India´s Union Budget: Chidambaram chases foreign investorsFebruary 16, 2013
How India’s finance minister aims to use his forthcoming Budget to position India as an attractive investment destination
By: Hitesh Sharma, Tax Partner & National Leader, Ernst & Young, India
With the annual Budget around the corner, India’s Finance Minister Palaniappan Chidambaram has announced that the primary objective will be to re-instill the confidence of all stakeholders, have a stable tax regime and find fair and reasonable solutions to pending and likely disputes. Taxpayers are once again hoping the Finance Minister will take concrete steps to address issues surrounding international taxation.
With a large number of retrospective and contentious amendments in Budget 2012, there is a widespread expectation that Budget 2013 will seek to rationalize some of those amendments as well.
As readers may recall, the Indian tax authorities had sought to levy tax on Vodafone for failure to withhold tax on alleged capital gains in the hands of Hutch on the sale of shares of the Cayman Island company that ultimately held shares in Hutch India. Vodafone had contested this position and the Supreme Court vide its judgment reported in 341 ITR 1, had ruled in its favor. Immediately thereafter, in Budget 2012, a retrospective amendment was brought in to tax indirect transfers deriving “substantial value” from India.
As widely debated and suggested, such an amendment should only be made prospective and a clear definition of what would constitute “substantial value” should be given. In any case, penalties and interest should be waived in situations where transactions are completed prior to the date of introduction of the amendment.
A similar recommendation was made by an expert committee set up by the Government of India on provisions relating to indirect transfers. It is suggested that committee recommendations should be followed to provide a fair and reasonable basis of taxation.
Treaty relief: in search of clarity
After the Supreme Court judgment in the case of Azadi Bachao Andolan (263 ITR 706), it is a settled principle that a tax residency certificate (TRC) should entitle a taxpayer to claim treaty relief. However, there have been cases where the tax authorities seek to deny treaty benefit despite a valid TRC.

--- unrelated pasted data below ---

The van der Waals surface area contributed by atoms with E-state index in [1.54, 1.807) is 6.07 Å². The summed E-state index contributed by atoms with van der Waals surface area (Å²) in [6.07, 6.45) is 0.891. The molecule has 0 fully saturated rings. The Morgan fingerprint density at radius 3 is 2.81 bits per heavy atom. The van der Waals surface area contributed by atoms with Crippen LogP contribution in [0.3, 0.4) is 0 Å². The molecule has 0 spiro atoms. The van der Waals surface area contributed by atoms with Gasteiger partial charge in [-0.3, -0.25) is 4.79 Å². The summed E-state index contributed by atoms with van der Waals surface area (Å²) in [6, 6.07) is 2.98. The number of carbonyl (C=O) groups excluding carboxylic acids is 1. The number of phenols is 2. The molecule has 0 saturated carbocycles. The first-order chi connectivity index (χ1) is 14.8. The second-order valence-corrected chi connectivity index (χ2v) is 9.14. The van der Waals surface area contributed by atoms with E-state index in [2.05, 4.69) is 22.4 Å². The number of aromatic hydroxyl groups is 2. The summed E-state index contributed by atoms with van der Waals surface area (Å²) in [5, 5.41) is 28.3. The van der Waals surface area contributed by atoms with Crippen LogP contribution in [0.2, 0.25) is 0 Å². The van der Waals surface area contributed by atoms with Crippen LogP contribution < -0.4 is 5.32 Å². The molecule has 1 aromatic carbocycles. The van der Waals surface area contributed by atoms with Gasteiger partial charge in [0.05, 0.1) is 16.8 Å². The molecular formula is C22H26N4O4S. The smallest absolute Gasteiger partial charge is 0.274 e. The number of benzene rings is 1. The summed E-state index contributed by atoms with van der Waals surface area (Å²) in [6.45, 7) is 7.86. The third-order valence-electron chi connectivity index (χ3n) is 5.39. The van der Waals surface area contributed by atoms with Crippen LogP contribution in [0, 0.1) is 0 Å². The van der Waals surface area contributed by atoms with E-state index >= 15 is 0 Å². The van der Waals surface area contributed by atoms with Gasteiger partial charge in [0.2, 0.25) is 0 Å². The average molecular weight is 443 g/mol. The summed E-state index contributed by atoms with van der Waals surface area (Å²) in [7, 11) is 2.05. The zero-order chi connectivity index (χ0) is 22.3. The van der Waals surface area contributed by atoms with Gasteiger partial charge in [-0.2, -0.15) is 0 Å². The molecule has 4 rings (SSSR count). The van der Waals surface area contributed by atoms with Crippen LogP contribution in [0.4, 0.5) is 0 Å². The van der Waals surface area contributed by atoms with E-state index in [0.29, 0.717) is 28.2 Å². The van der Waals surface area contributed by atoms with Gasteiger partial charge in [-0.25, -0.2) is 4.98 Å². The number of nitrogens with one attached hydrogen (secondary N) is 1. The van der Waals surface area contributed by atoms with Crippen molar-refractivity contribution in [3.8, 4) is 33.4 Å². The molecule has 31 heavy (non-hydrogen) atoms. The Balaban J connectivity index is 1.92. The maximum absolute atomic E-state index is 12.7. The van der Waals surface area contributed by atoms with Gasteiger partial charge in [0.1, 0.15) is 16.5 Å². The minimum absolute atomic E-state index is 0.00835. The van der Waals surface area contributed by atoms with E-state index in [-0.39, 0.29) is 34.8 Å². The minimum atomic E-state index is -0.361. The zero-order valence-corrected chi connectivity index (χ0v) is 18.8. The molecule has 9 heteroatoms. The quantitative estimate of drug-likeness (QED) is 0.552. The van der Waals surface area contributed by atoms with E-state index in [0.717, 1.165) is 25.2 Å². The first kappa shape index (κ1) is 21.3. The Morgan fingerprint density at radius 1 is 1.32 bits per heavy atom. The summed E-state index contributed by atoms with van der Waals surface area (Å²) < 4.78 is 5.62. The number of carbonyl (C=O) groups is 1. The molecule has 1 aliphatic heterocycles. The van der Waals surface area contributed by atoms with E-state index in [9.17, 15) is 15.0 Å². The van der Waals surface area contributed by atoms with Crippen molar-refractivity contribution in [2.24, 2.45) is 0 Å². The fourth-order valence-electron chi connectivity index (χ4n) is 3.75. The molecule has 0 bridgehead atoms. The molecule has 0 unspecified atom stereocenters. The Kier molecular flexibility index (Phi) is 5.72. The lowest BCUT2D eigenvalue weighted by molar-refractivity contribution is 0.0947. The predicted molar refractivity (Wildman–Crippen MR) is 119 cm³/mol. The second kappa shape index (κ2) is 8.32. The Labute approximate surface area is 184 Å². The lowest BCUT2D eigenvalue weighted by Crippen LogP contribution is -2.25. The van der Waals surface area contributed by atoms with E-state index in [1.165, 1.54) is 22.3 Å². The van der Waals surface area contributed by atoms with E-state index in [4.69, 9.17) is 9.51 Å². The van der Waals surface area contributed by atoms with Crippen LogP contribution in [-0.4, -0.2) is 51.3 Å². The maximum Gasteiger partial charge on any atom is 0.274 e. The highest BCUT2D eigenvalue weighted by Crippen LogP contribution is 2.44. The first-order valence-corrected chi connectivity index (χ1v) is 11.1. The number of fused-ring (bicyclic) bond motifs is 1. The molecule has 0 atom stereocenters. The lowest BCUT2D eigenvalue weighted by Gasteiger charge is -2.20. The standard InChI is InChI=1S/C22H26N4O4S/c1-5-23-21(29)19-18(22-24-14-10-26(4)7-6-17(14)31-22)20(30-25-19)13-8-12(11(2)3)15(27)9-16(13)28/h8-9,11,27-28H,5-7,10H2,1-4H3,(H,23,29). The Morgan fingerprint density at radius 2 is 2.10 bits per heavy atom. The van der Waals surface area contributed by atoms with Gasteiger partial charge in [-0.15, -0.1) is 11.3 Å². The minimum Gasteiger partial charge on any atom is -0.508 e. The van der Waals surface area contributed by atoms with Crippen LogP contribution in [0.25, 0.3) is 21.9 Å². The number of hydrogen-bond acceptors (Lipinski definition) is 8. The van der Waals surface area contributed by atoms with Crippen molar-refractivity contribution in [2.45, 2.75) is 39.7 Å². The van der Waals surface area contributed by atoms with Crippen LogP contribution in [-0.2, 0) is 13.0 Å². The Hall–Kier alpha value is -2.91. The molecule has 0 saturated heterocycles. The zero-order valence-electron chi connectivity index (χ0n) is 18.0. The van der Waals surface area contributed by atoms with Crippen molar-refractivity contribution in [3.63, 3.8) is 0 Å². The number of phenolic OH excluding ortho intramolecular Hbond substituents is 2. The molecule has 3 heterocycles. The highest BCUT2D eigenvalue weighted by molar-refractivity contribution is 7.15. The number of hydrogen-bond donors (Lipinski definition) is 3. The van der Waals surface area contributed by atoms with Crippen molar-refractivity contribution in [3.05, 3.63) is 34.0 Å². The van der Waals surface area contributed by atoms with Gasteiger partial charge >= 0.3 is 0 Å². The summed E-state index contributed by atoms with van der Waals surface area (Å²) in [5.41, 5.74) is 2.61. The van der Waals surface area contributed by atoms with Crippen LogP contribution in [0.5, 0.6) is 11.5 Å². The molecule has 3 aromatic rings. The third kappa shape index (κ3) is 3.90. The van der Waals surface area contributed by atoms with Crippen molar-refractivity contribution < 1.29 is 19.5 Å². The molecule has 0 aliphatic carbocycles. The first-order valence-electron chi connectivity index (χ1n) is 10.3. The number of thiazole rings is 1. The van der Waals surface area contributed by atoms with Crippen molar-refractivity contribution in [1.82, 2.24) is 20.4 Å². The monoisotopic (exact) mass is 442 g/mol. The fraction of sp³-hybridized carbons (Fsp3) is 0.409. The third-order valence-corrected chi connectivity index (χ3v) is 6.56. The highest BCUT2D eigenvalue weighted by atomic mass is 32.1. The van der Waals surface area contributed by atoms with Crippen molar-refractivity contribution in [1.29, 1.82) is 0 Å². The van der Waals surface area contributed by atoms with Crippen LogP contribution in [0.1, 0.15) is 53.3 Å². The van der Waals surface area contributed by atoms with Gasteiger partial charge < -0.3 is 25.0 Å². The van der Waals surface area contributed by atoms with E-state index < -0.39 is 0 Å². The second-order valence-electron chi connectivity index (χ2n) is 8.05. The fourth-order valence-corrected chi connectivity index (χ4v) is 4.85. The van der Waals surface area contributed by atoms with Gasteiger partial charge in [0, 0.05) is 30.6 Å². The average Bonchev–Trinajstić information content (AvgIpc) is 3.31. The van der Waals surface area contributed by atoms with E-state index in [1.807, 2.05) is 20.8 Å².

There may be arguments to deny treaty relief in some circumstances (for example, where there is actual or alleged tax evasion or where the powers can be drawn from specific legislation such as the upcoming General Anti-Avoidance Rules). In other cases, it is essential that tax treaties signed between two sovereign countries are respected by the tax authorities.
Amendments in Budget 2012 require that the TRC is issued by tax authorities of other countries in a prescribed format. It may not be possible for every country to follow norms unilaterally issued by India, which could result in denial of treaty benefits.
This is likely to cause hardships to taxpayers. It is expected that the amended TRC be made optional or, at minimum, should be made applicable only to specified jurisdictions.
Transfer pricing: easing the burden
On the transfer pricing (TP) front, the Government of India should issue safe harbor guidelines and benchmarks soon – this should help a number of taxpayers who are faced with a huge TP adjustments burden. In July 2012, the Government set up an expert committee to provide recommendations on possible mechanisms to bring certainty on
TP margins and models for specific industries, including IT and R&D. The Government should accelerate the process of submission and consideration of the committee recommendations. This would be a welcome move to limit ongoing disputes with tax authorities on TP.
Another welcome step taken by the tax authorities has been to introduce the much-needed alternative to the time-consuming dispute mechanism, i.e., Advance Pricing agreements (APAs). However, current guidelines do not provide for the rollback of APAs, i.e., applicability to past open litigation and abeyance of ongoing TP proceedings until the conclusion of an APA, to reduce duplication of effort of tax authorities and taxpayers. This should be considered by the Government.
Currently, cases selected for TP assessment are solely based on the quantum of international transactions, i.e., where the value exceeds INR150m (approximately US$3m), which may not be an ideal basis. The criteria for the selection of cases should also include qualitative factors. Further, the monetary threshold for selection needs revision as it was set five years ago.
On a more general note, the tax administrative functions should look at bringing in a higher level of accountability and introducing measures that curtail making unjustified adjustments to income by lower level tax authorities while framing assessments.
It is anticipated that all the recent activities and statements by the Finance Minster to showcase India as an attractive investment jurisdiction will be realized in the form of fair and stable provisions in the Budget. Specifically, it is hoped that the trend of nullifying court rulings by amending legislation and bringing in retrospective amendments should be significantly curtailed.
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